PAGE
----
The author uses a disagreement between a doctor and a psychologist as an embodiment of the conflict between science and morality regarding the use of children in scientific experiments. The first character wants to help the society performing a vivisection on a girl, and a second one questions the morality of such actions. One may argue that a scientist should have the right to do anything regardless the need to respect human rights if such actions would be beneficial for the society as a whole. Supporters of utilitarianism suggest that particular actions produce the most benefit from the perspective of ethics. Hence, the central goal of this theory is to maximize utility. Obviously, Caldwell wanted to get an opportunity to dissect Melanie because she believed that the destiny of the whole humanity was at risk. Furthermore, she thought that she could prevent the disaster if she understood why an infection did not affect Melanie’s mental capabilities. The scientist did not acknowledge the possibility that such examination may produce controversial results insisting that it was the only chance to save the population. Caldwell criticized the way Justineau treated infected children: "I’m concerned about your objectivity". The issue is that she does not realize that she is the one who is biased and fails to accept alternative solutions. The story proves that it is not a correct choice to dissect Melanie because she was the only one who has managed to find a solution to the problem. Moreover, she suggested that it is appropriate to spread the infection all over the globe to stop the conflict between humans and infected individuals. Undoubtedly, it is unethical to infect people without their agreement. However, Melanie understood that it would be impossible to convince other people that such measures are necessary. Nevertheless, this approach has proven to be effective in the end, and the Earth was no longer in chaos. Science “won the battle” in this novel, but the author does not suggest that it is superior. A continuation of a conflict between humans and infected individuals would destroy the society. Therefore, it was important to make a prompt decision before it was too late.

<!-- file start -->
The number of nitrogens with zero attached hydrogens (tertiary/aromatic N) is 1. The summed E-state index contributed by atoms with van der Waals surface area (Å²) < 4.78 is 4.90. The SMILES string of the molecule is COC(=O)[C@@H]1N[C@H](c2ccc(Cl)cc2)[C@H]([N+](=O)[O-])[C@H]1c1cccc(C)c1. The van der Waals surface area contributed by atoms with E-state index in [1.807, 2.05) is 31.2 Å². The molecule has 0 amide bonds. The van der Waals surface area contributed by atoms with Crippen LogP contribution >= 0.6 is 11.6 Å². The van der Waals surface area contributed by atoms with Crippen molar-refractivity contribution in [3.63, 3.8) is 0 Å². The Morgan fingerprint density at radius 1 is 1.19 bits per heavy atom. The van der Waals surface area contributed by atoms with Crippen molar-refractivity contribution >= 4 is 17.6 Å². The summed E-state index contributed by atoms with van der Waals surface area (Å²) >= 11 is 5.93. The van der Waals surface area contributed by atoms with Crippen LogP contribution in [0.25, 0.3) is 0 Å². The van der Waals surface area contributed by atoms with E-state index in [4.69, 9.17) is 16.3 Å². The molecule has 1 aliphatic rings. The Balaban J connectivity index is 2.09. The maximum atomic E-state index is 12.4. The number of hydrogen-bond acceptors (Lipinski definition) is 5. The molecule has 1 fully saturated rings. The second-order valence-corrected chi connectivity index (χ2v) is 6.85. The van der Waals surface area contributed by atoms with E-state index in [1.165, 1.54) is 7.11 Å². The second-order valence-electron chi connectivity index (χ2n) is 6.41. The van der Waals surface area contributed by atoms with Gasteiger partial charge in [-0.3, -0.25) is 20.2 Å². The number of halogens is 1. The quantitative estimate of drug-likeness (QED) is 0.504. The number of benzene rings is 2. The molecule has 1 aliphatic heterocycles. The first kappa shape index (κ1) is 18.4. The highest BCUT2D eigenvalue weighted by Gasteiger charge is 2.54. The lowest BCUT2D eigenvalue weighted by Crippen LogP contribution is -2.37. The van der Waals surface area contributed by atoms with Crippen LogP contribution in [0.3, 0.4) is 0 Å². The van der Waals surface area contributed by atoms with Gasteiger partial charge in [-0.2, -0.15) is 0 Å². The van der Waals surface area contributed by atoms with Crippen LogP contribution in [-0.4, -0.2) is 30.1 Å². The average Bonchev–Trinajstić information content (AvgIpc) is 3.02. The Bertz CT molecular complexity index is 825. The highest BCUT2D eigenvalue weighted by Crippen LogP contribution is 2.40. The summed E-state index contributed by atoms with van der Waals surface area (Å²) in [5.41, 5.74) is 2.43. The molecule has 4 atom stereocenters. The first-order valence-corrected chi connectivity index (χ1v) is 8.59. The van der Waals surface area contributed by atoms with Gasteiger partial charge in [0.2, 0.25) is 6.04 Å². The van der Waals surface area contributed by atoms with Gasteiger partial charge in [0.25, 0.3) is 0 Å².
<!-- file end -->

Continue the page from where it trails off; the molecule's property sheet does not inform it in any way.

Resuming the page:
The writer suggests that people can change when they explore contradictions between science and ethics. Caldwell treated Melanie much better at the end of the novel because she had an opportunity to learn more about a girl. One may object saying that the doctor changed the way she treated Melanie because she realized that the girl could be useful. The argument is quite reasonable but it is necessary to consider the context of their relationship. They became much closer when the scientist was dying. "Caldwell is full of gratitude, because she knows what this lethargy that’s flooding through her means". The narrator suggests that the scientist was thankful to Melanie because she wanted to share her discoveries when a little girl showed her interest. Additionally, a woman admitted that she was wrong about the need to perform a vivisection, and the solution was much easier. This situation indicates that ability to admit mistakes is critical for researchers. They must understand that they cannot solve everything themselves, and some issues require a unique approach and cooperation. The doctor was no longer extremely arrogant and did not intend to harm Melanie when she learned the truth. Although her attitude towards infected children changed, the scientist struggled to admit the reality of the situation. Carey suggests that people are less likely to support the use of animals in experiments if they interacted with these creatures before conducting studies and understood adverse consequences of their actions. The lack of empathy in a scientific research is a tremendous problem. Thereby, the author shows the importance of respectful treatment of research subjects.